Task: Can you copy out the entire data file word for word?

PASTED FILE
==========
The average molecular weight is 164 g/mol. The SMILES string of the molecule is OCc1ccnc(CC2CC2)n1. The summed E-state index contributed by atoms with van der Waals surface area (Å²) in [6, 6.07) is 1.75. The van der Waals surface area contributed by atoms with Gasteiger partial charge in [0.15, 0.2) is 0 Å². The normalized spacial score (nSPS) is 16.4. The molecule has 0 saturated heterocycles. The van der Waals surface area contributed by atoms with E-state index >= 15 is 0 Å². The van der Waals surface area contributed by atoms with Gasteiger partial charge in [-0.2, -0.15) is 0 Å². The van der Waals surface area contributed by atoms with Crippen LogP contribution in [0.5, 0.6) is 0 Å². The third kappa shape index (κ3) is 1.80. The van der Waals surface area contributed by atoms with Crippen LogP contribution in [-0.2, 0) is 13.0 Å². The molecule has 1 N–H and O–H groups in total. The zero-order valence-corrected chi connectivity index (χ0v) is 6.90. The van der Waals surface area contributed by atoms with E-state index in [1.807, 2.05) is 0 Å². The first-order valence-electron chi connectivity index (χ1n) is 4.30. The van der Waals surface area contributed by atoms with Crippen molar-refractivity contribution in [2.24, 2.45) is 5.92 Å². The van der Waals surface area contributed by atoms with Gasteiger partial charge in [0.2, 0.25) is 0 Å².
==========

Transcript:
The average molecular weight is 164 g/mol. The SMILES string of the molecule is OCc1ccnc(CC2CC2)n1. The summed E-state index contributed by atoms with van der Waals surface area (Å²) in [6, 6.07) is 1.75. The van der Waals surface area contributed by atoms with Gasteiger partial charge in [0.15, 0.2) is 0 Å². The normalized spacial score (nSPS) is 16.4. The molecule has 0 saturated heterocycles. The van der Waals surface area contributed by atoms with E-state index >= 15 is 0 Å². The van der Waals surface area contributed by atoms with Gasteiger partial charge in [-0.2, -0.15) is 0 Å². The van der Waals surface area contributed by atoms with Crippen LogP contribution in [0.5, 0.6) is 0 Å². The third kappa shape index (κ3) is 1.80. The van der Waals surface area contributed by atoms with Crippen LogP contribution in [-0.2, 0) is 13.0 Å². The molecule has 1 N–H and O–H groups in total. The zero-order valence-corrected chi connectivity index (χ0v) is 6.90. The van der Waals surface area contributed by atoms with E-state index in [1.807, 2.05) is 0 Å². The first-order valence-electron chi connectivity index (χ1n) is 4.30. The van der Waals surface area contributed by atoms with Crippen molar-refractivity contribution in [2.24, 2.45) is 5.92 Å². The van der Waals surface area contributed by atoms with Gasteiger partial charge in [0.2, 0.25) is 0 Å².